While browsing through the LBPS archive for thirty years ago I came across a cutting from Piping Today. It has no date, unfortunately, but is in the form of an interview with Mike Rowan, founder of the Society. It opens with this paragraph:
“The flourishing revival of the Lowland Scottish pipes, and the establishment of the Lowland and Border Pipers Society, can be said to date from the afternoon of Sunday, 29 March 1981. That was when a meeting was held at The Folk Festival Club, Teviot Row House, Edinburgh, with the express aim of regenerating interest in the Lowland pipes.”
Later in the article Mike Rowan explains how it started. Having explained that it was his creation of ‘Big Rory’ that had led him to learn the pipes. ‘My piping is atrocious. Duncan Johnstone had a go at me and made no headway at all’ he commented;
“But I was excited by the pipes in the first place. I’d go to museums quite a lot and I noticed these Lowland pipes which were quite different from anything you could hear at the time in Scotland. The only Lowland pipes were in museums. Because I’m pushy, I asked to see the curator and thus met Hugh Cheape. He told me about Gordon Mooney who’d made a set of aluminium Lowland pipes.”
Mike had attended Northumberland Piping Society (sic)  which had provided him with an example of organised commitment to a particular instrument, his own motivation to act was a strong, personally-felt frustration that a unique Scottish tradition seemed to have totally died out. So he called the meeting of 29 march 1981 to test the interest in launching a revival of the Lowland pipes;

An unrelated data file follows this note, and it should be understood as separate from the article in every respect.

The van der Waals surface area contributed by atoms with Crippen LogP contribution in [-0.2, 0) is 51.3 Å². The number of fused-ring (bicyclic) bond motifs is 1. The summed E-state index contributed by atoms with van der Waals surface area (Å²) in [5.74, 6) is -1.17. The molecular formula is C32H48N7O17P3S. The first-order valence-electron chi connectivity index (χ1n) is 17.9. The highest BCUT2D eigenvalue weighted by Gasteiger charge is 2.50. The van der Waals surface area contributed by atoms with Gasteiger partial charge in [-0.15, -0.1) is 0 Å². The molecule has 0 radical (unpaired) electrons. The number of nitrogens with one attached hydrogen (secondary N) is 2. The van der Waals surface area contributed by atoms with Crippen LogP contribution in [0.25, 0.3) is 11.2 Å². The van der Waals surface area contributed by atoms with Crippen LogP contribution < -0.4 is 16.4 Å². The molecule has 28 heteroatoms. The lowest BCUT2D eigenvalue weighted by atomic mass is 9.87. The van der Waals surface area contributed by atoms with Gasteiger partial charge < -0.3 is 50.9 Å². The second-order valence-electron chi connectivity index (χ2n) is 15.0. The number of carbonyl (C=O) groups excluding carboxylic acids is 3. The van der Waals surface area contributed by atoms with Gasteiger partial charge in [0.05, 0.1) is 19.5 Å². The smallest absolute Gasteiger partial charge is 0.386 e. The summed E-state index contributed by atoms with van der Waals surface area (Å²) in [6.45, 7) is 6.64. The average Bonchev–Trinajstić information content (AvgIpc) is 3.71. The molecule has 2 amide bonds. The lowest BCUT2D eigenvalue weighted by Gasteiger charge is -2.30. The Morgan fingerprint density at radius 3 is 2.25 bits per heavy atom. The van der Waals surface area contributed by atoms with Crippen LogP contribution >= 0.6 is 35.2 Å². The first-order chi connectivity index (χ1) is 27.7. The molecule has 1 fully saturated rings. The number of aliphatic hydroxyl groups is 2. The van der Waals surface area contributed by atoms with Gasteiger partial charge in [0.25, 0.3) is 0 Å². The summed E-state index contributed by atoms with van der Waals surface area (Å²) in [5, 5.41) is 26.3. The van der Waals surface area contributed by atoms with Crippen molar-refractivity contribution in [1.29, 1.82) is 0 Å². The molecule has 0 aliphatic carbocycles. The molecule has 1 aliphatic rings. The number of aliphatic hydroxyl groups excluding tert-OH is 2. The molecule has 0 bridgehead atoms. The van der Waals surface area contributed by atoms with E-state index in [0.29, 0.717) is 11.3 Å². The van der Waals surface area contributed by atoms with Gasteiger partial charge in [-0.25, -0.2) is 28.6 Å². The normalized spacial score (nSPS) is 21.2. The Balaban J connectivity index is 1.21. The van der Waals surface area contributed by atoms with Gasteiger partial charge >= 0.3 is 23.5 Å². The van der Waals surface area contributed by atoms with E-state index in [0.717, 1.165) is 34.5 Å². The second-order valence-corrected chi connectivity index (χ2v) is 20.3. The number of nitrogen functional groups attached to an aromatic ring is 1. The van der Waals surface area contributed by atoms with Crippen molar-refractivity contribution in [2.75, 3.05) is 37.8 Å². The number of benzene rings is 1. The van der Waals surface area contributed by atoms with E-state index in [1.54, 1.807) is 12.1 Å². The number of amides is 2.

“People turned up…The connecting factor was that they were all really excited about the prospect of seeing for the first time a Scottish tradition which had all but gone. It was very exciting.”
This, of course, was the meeting that is reported in the article form The International Piper, reproduced on page 2.. The piping Today piece however, went on to say something about the consequences. Having acknowledged the role played by Jimmy Wilson in providing some kind of link with a pre-WWII tradition, Mike reflected on the way things developed.
“... it’s the smallpipes which have really taken off… I think the major reason is that they fitted into a totally up and running folk music repertoire and scene.”
The Lowland Pipers’ Society that emerged from that meeting, then, was conceived very much as the revival of a Scottish tradition. In a future issue I hope to follow the path that led to the ‘B’ being introduced, and to consider the way the ‘tradition’ has reached its current condition.